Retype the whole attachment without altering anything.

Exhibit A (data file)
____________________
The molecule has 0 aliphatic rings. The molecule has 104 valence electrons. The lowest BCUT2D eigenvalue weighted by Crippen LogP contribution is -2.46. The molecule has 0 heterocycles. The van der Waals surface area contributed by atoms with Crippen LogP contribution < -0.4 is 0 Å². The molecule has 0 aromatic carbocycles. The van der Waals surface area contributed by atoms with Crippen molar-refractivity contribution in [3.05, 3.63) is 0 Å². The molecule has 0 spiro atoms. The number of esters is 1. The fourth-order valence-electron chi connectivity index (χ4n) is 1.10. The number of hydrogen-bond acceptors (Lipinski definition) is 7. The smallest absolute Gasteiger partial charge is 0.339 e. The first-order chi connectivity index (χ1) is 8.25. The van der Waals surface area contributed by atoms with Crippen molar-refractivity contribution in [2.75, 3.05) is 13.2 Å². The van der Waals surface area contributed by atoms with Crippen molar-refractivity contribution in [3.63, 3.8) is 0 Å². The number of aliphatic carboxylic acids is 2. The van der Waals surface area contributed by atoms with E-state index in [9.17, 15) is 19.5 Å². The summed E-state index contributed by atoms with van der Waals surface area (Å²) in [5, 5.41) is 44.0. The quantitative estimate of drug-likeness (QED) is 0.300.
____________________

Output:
The molecule has 0 aliphatic rings. The molecule has 104 valence electrons. The lowest BCUT2D eigenvalue weighted by Crippen LogP contribution is -2.46. The molecule has 0 heterocycles. The van der Waals surface area contributed by atoms with Crippen LogP contribution < -0.4 is 0 Å². The molecule has 0 aromatic carbocycles. The van der Waals surface area contributed by atoms with Crippen molar-refractivity contribution in [3.05, 3.63) is 0 Å². The molecule has 0 spiro atoms. The number of esters is 1. The fourth-order valence-electron chi connectivity index (χ4n) is 1.10. The number of hydrogen-bond acceptors (Lipinski definition) is 7. The smallest absolute Gasteiger partial charge is 0.339 e. The first-order chi connectivity index (χ1) is 8.25. The van der Waals surface area contributed by atoms with Crippen molar-refractivity contribution in [2.75, 3.05) is 13.2 Å². The van der Waals surface area contributed by atoms with Crippen molar-refractivity contribution in [3.63, 3.8) is 0 Å². The number of aliphatic carboxylic acids is 2. The van der Waals surface area contributed by atoms with E-state index in [9.17, 15) is 19.5 Å². The summed E-state index contributed by atoms with van der Waals surface area (Å²) in [5, 5.41) is 44.0. The quantitative estimate of drug-likeness (QED) is 0.300.